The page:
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I receive encrypted data files into a directory where they are unencrypted by a nightly process.
The unencrypted files are then loaded.

I need to write a Java method to return an array containing the filenames of all the unencrypted files in the directory.

The encrytion method is openSSL (aes128).

So far I have tried getType() but it returns content/unknown for both the unencrypted data files and the encrypted file too.

I am now looking into reading the first two lines of each file and checking the characters returned to see if the file is encrypted.
What I need to know is, is there a better way of doing this?

I could also live with testing whether the file contents are XML or plain text rather than testing whether the file is encrypted if that makes the solution easier?

share|improve this question
Which class has the getType method? – Freiheit Mar 5 '12 at 15:00
read the answer here:… – rosco Mar 5 '12 at 15:03
up vote 3 down vote accepted

Use a naming convention so the decrypted files have a different extension, or put the decrypted files in a different directory.

Edit: given the constraints you mention, I think you'll have to do what you suggest in the question. This is an interesting guide to the problems of file identification. You could also shell out to the file unix command if it works with your particular file types.

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This answer is so simple and brilliant! – michael667 Mar 5 '12 at 15:17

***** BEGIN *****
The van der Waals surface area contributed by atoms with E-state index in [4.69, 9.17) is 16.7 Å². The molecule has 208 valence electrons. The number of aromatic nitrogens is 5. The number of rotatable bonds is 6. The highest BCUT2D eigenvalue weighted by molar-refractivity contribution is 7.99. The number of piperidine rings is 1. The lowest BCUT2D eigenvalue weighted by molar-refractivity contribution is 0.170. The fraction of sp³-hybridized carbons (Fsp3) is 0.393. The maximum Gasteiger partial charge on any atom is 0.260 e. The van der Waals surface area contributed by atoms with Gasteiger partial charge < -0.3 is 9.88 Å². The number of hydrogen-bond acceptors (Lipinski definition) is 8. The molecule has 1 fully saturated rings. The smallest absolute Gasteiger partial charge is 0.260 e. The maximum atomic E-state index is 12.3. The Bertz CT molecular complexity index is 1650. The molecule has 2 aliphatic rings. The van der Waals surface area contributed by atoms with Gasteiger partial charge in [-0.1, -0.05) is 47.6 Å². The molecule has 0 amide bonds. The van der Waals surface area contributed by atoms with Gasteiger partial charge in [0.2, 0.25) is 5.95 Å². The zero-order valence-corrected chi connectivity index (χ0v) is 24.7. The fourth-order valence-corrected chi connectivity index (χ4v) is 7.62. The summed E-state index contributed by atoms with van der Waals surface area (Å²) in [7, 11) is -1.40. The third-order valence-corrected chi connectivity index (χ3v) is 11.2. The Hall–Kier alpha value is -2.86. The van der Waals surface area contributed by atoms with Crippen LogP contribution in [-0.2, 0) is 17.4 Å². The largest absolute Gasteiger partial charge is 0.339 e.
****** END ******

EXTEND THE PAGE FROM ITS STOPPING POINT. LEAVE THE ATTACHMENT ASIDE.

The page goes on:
I would have liked to do it this way and it was my initial solution, unfortunately I am constrained by different partner organisations sending differing file extensions and another artificial constraint being placed upon me by the client specifying the files must reside within a specified directory. – Ollie Mar 5 '12 at 15:19
@artbristol, thanks for your edit. I was originally going to use a Unix based solution around the file command and restrict what was returned to XML or plain text files. I was hoping for a more elegant Java solution but as you suggest, the Unix solution might be best. Thanks for the file ident link too. – Ollie Mar 5 '12 at 15:41

I can't comment on AES, but several encryption standards (PGP comes to mind) allow for a common header or will have a common attribute (like a signature block or public key).

Your plan to check for XML would be fine, jsut feed it through an XML parser. However that only tells you if the file is XML and not if it is encrypted.

How would you distinguish plain text from an encrypted file? Its all just text isn't it?

What implementation of aes are you using? Which libraries are you using?

Are the encrypted files just encrypted or are they also base64 encoded? How are these files stored on the filesystem? Written directly or through another mechanism?

Based on a comment on the question from @rosco, is there any reason that the file cannot be decrypted to check if it is encrypted? Are they very large files? Is your application the one that decrypts it or are you just a middleman? Are there any security constraints that would prevent you from decrypting it?

Can you put business rules in place? For example, state that the submissions will be rejected if they are not encrypted?

share|improve this answer
The plain text can be distinguished from encrypted text by the characters it contains, the encrypted file has many non-alphanumeric characters whcih I could read and deduce with a high probability that it is encrypted. The encryption is openSSl aes128. Not sure about the base encoding. All files written to the directory via an SFTP client. – Ollie Mar 5 '12 at 15:10

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